Sentence Segmentation:

If children struggle with separating each word in a sentence...


  • Then: Use blocks, Play-Doh, counters, snacks, etc. to represent each word in a sentence.  Touch each object as you say the sentence aloud.

  • Then: Count the number of words in a sentence across your fingers or use children in a line to represent each word in a sentence.

  • Then: Use music or instruments to create a sound for each word in a sentence or phrase.  Tap to each word.

 

Rhyming:

If children struggle with rhyming...

struggles with rhyming

  • Then: Point to your mouth as you say each word while rhyming. This can help children visually see the similar mouth movements involved.

  • Then: Read books with strong rhyming patterns like Dr. Seuss books.  Encourage children to chime in with the rhyming words.

  • Then: Play the name game -  “Heather, Heather Bo-bether, Banana Fana Fo-fether…”.  Continue playing with objects, places, foods, etc.

 

Segmenting Sounds:

If children struggle with isolating sounds (segmenting syllables of phonemes)...


  • Then: Use manipulatives like counters or beans to represent each sound in a word or word part.  Push an object for each sound in the word.  Practice this 2-3 times per week!

  • Then: Use music sticks to tap along to the beat of simple poems, such as “Hump-ty Dump-ty”.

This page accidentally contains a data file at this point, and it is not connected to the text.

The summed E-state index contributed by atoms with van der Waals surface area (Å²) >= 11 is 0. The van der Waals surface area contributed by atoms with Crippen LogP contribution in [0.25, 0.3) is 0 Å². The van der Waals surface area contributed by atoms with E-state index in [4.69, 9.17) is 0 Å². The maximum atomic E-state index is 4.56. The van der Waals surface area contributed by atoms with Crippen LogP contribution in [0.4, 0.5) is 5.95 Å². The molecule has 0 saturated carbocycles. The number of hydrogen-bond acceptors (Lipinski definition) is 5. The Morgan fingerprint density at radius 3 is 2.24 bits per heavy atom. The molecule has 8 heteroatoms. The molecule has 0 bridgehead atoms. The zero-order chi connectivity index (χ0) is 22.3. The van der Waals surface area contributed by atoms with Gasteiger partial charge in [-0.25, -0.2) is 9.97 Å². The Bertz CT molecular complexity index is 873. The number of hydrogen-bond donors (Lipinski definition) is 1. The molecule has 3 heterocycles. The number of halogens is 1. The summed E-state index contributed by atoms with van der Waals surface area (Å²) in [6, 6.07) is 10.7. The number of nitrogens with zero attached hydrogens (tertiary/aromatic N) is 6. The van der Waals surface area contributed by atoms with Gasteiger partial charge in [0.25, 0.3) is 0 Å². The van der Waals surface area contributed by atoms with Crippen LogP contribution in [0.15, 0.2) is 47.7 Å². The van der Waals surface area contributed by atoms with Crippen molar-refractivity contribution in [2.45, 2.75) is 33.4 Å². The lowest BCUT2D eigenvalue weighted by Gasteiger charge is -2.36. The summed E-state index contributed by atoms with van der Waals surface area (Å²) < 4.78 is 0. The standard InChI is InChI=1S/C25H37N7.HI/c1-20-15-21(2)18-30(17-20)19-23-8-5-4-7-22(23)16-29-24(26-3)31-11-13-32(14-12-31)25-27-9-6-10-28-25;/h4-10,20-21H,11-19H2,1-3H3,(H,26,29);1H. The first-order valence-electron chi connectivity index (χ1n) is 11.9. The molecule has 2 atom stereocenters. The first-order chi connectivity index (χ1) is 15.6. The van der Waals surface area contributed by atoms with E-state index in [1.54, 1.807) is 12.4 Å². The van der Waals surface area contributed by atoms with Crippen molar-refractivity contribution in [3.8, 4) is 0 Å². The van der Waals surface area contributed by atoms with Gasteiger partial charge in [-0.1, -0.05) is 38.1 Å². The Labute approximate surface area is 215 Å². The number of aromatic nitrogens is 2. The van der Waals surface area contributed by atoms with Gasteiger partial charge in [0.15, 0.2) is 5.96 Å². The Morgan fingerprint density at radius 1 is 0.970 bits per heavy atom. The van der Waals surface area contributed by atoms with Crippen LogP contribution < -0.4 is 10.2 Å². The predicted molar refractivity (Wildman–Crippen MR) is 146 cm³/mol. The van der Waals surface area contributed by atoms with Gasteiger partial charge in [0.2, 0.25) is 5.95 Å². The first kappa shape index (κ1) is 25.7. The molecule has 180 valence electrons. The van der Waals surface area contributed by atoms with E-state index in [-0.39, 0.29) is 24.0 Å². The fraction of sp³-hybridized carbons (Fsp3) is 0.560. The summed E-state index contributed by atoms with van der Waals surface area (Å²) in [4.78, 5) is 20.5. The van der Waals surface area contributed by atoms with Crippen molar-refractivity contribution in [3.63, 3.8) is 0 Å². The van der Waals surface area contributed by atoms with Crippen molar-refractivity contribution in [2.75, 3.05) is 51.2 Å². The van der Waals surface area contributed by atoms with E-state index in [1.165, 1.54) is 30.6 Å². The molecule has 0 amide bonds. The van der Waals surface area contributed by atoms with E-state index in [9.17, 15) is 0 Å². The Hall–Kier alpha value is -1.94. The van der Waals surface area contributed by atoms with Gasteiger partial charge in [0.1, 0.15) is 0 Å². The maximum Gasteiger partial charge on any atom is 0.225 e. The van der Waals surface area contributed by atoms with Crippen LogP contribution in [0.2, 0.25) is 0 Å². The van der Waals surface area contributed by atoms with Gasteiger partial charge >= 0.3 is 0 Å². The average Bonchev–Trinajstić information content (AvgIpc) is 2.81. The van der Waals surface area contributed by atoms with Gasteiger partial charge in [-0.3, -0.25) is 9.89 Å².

• Then: Progress from segmenting larger units of sounds (compound words and syllables), to smaller units of sounds (phonemes).  

Blending Sounds:

If children struggle with blending sounds (synthesizing)...


struggle with phonemic awareness

  • Then: Sing the sounds as you blend.  Start with 2 sound words.  Sing, blend, and then say the word fast!

  • Then: Play robot talk.  Take turns saying a word sound by sound, then blending them together to guess the whole word.

  • Then: Play bad connections.  Pretend that you are calling a friend on the phone with a bad connection.  Can you help blend the words together?  “I     n – ee- d    h – e – l – p!


Initial Sound Isolation:

If children struggle with identifying the first sound in a word (initial sound isolation)...


  • Then: Use body motions to represent the sounds. Ex: Move your hand like a snake as you emphasize the /ssss/ sound. 

  • Then: Play the silly sentence game.  Create a silly sentence with a child’s name.  Continue adding on with words of the same sound.  “Active Alice.  Active Alice likes ants.”